While the story’s roots are grounded in the foreign lands of Japan, the movie was actually filmed in Rhode Island in the winter of 2008, including the towns of Bristol, Woonsocket, Kingston, and Providence. A few scenes were in fact shot on location in Japan. The film was released in Japan in August of 2009, and had a showing at the Seattle International Film Festival last June. Sony Pictures Entertainment decided against a stateside theatrical release, however, and was instead released on DVD on March 9, 2010.
A new television pilot for ABC is set to start filming in Rhode Island this month, according to the R.I. Film and TV Office. Starring Dana Delany, “Body of Evidence” will follow the story of a former neurosurgeon turned medical examiner who uses her knowledge to help solve crimes, while often stepping on the toes (and even butting heads) with other the authorities involved in the investigations. Christopher Murphey, who also serves as co-executive producer with Matt Gross, is the writer of the series, while Gross originated the idea.
Providence is only one of a number of cities across the state that will be utilized for filming locations. Shooting is expected to last through early April, as network fall line-ups are announced in mid-May. At that time, ABC will determine whether or not they would like to launch the pilot as a series, though it is possible that it could be picked up for less than a full season from the offset. If the show is successful it could mean hundreds of jobs for the Rhode Island area.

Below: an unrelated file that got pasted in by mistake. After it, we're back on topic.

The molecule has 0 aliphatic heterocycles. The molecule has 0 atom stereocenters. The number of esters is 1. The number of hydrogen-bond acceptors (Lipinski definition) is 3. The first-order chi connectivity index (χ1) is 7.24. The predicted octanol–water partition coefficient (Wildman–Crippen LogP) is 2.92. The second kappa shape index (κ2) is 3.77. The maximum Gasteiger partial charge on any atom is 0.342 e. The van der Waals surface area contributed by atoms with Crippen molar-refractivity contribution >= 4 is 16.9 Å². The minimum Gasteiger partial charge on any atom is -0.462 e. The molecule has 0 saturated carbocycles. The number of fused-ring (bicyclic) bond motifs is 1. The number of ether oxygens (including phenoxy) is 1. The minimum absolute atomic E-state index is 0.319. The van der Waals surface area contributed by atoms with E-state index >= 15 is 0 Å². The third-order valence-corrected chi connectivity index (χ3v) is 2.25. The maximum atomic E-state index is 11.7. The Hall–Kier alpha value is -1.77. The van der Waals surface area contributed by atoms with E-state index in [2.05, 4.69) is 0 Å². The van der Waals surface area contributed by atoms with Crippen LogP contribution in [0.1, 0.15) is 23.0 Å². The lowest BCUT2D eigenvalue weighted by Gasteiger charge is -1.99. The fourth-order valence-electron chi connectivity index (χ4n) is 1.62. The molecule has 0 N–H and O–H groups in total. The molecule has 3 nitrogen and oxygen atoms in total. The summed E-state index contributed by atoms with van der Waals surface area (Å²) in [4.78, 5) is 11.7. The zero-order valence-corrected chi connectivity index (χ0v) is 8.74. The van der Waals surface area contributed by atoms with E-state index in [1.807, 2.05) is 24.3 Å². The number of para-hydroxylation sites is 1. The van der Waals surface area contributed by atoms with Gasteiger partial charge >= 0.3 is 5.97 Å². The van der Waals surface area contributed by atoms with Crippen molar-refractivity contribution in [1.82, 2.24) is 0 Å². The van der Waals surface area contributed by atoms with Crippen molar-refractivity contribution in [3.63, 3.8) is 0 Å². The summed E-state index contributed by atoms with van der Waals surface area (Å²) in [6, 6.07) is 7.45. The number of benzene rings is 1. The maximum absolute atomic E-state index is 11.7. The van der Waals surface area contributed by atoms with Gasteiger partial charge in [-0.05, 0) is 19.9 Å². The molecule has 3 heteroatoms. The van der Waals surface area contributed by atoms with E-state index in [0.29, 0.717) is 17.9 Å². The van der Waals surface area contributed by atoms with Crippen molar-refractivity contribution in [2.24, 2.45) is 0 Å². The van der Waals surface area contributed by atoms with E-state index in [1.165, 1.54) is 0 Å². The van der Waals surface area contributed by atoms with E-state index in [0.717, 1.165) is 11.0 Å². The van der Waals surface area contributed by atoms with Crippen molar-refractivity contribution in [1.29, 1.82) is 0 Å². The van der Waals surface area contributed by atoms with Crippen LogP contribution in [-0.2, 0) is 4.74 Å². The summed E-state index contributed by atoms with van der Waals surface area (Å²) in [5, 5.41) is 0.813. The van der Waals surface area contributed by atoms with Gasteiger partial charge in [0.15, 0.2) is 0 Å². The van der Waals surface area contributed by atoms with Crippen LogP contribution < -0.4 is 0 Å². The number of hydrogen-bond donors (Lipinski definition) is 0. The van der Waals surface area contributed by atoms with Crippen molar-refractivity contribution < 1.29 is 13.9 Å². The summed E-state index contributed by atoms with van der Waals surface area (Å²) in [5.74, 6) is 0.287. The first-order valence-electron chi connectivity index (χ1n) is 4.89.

Delany is a TV veteran, having made appearances on such notable series as “Moonlighting”, “thirtysomething”, “Magnum, P.I.”, and “Boston Legal”. She is perhaps most well known for her role on the 80s series, “China Beach” and was most recently on another ABC hit, “Desperate Housewives”. Her “Body of Evidence” costars will include Jeri Ryan, of “Star Trek: Voyager” and “Boston Public” fame.
With so many film festivals happening around the world, it is hard to know which ones deserve your time or effort. New Englanders are in luck, however, and need to look no further than their own state for some of the best festivals. Recently rebranded, FLICKERS: The Rhode Island International Film Festival (RIIFF), is one of those that should not to be missed.
Known for discovering new filmmakers and having a strong shorts program, RIIFF takes place in venues around the Rhode Island area and is the only United States Festival that is truly statewide in its presentation. Created in 1997 by a non-profit film society in Newport, Rhode Island, RIIFF was put on the map in 1998 when it premiered previous honorary chair, Bobby Farrelly’s, hit, There’s Something About Mary. Although that movie guaranteed years of comedy submissions, the festival is one of only a few in New England that accepts works of any type. RIIFF is also one of 65 festivals around the world where featured shorts can qualify for an Academy Award nomination.
Since its inception, the festival has become well known for discovering new talent and screening films that you would not necessarily see at other festivals.